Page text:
Assessments and requirements for a high school diploma have seen whiplash-inducing changes. The general diploma was eliminated and math and science requirements were increased.  In 1995, Gov. Zell Miller decided a high school diploma should mean something.  He replaced the Basic Skills Test, given to high schoolers since 1982, to must-pass graduation tests in core subjects. Gov. Roy Barnes added annual assessments for everybody in 2000 and end-of-course exams in high school.  He planned to phase out the graduation tests but the voters didn't give him time.   

We still struggle with the "right" number and kinds of assessments we should have but the high school graduation tests went away in 2015. Chairman Coleman dropped HB 91 that year to end the requirement that students pass the tests to get a diploma.  It was effective immediately and went back to those who had to take the Basic Skills Test.  To date 39,706 people have received a diploma due to HB 91.  

When asked what bill he was proudest of, the Chairman immediately said HB 91.  We can see why.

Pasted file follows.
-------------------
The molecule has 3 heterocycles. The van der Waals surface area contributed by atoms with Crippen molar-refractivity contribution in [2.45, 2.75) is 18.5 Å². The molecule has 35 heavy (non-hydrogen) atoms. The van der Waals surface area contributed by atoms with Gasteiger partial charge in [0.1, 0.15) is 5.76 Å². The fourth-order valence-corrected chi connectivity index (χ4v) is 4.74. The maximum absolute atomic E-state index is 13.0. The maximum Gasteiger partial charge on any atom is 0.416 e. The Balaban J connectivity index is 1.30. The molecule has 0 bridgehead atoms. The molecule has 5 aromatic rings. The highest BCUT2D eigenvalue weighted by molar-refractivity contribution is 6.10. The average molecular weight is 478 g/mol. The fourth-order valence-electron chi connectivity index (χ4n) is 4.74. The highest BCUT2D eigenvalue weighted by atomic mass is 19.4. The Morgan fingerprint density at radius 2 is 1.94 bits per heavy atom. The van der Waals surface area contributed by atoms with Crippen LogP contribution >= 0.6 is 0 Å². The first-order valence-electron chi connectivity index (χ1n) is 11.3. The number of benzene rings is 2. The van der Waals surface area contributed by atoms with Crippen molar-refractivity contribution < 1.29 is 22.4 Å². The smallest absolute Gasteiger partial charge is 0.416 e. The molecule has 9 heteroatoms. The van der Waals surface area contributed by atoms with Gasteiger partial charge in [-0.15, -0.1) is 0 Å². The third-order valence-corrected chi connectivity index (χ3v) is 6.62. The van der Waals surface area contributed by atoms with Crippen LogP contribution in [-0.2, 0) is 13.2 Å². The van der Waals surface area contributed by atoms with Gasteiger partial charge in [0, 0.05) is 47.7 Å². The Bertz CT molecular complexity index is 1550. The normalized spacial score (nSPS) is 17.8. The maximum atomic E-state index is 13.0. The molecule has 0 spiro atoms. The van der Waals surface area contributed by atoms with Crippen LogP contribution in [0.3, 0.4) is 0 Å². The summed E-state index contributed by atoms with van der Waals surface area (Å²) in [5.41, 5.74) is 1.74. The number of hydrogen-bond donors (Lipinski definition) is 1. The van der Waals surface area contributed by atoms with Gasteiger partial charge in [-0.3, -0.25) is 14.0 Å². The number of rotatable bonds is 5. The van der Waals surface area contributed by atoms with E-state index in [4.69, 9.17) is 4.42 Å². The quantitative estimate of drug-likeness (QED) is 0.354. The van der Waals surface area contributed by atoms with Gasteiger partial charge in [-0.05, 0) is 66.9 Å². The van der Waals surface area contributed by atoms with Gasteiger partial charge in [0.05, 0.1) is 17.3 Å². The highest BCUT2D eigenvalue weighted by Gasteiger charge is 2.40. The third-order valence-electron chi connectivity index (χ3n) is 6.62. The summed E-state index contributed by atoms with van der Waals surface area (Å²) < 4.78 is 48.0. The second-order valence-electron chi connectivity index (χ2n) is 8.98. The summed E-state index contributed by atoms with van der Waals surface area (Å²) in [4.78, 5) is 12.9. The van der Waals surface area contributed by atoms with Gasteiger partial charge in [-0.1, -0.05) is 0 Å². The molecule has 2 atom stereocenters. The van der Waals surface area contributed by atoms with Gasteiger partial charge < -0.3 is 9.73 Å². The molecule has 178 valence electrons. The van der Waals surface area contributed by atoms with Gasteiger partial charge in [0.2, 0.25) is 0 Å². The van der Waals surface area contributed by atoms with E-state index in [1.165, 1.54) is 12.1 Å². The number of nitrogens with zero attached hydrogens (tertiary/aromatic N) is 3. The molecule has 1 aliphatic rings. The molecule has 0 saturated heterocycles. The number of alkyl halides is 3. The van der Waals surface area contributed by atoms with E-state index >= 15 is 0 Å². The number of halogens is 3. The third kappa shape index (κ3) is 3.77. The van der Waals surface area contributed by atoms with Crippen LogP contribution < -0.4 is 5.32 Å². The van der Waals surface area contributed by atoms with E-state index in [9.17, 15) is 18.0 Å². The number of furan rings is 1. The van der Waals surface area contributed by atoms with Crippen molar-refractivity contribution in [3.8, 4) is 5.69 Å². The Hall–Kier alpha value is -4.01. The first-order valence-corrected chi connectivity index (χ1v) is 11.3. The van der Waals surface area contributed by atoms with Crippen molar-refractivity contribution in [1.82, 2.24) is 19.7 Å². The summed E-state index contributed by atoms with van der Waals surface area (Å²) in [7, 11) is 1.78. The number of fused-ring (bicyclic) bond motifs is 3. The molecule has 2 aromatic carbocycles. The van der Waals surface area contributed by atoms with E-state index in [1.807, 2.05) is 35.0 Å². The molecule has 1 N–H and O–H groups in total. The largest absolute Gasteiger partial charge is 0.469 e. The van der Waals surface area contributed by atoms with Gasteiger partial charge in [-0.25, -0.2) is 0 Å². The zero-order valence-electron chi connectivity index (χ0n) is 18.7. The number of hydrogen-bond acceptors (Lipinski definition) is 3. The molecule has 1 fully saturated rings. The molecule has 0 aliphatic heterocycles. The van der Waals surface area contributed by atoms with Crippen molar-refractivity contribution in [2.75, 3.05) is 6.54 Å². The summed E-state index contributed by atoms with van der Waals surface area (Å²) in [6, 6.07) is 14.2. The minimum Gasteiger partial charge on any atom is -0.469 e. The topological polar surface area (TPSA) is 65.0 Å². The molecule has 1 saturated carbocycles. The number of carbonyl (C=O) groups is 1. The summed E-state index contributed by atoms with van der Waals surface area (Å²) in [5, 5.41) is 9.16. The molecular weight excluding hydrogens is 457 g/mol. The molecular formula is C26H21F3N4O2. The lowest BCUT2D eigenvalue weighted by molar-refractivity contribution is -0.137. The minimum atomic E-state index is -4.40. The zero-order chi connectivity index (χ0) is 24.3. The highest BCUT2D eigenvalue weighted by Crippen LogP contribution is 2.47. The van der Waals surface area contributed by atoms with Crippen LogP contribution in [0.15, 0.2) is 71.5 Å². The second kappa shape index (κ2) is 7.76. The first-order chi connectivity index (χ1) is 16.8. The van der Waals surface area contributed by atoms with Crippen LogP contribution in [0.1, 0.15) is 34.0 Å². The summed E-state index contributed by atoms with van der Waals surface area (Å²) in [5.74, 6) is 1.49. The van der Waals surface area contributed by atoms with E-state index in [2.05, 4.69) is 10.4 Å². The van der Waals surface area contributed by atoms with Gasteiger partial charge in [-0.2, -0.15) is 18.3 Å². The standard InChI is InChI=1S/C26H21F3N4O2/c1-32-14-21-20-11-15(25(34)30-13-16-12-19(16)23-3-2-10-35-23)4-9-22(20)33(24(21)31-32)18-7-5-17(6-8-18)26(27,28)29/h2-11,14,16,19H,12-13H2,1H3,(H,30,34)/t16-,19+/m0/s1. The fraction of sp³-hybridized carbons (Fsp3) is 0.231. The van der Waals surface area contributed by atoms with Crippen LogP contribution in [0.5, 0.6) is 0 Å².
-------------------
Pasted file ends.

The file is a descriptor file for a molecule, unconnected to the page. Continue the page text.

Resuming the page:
If you miss the celebration, we encourage you to send him a note of thanks.  We did not always agree but his door was always open and he was willing to listen to all sides.  He will continue to work through the year and complete his term. 


07/17 - July State Board Meeting

July State Board Meeting
by Scott Bierman on 7/17/2018


The State Board of Education met earlier this week for their scheduled July meetings, with committee meetings taking place on Wednesday the 18th, and the full board meeting the following day, Thursday the 19th. The agendas for the committee and full board meetings can be found here. 

06/16 - Federal and State Catch Up

Federal and State Catch Up
by Angela Palm on 6/16/2018


Sorry to interrupt the summer fun but it's time to update you on some state and federal doings.  


While Secretary of  Education Betsy DeVos tours Europe looking for education reform she can believe in, there has been some movement in Congress on education issues.  Monday, the Perkins Career and Technical Education Act will once again see the light of day when it is scheduled to be heard in the Senate Committee on Health, Education, Labor and Pensions.  The House passed its version almost exactly a year ago.

The FY 2019 budget got a first look in the House Appropriations Subcommittee on Labor, Health and Human Services, Education, and Related Agencies.  Remember these are proposed numbers: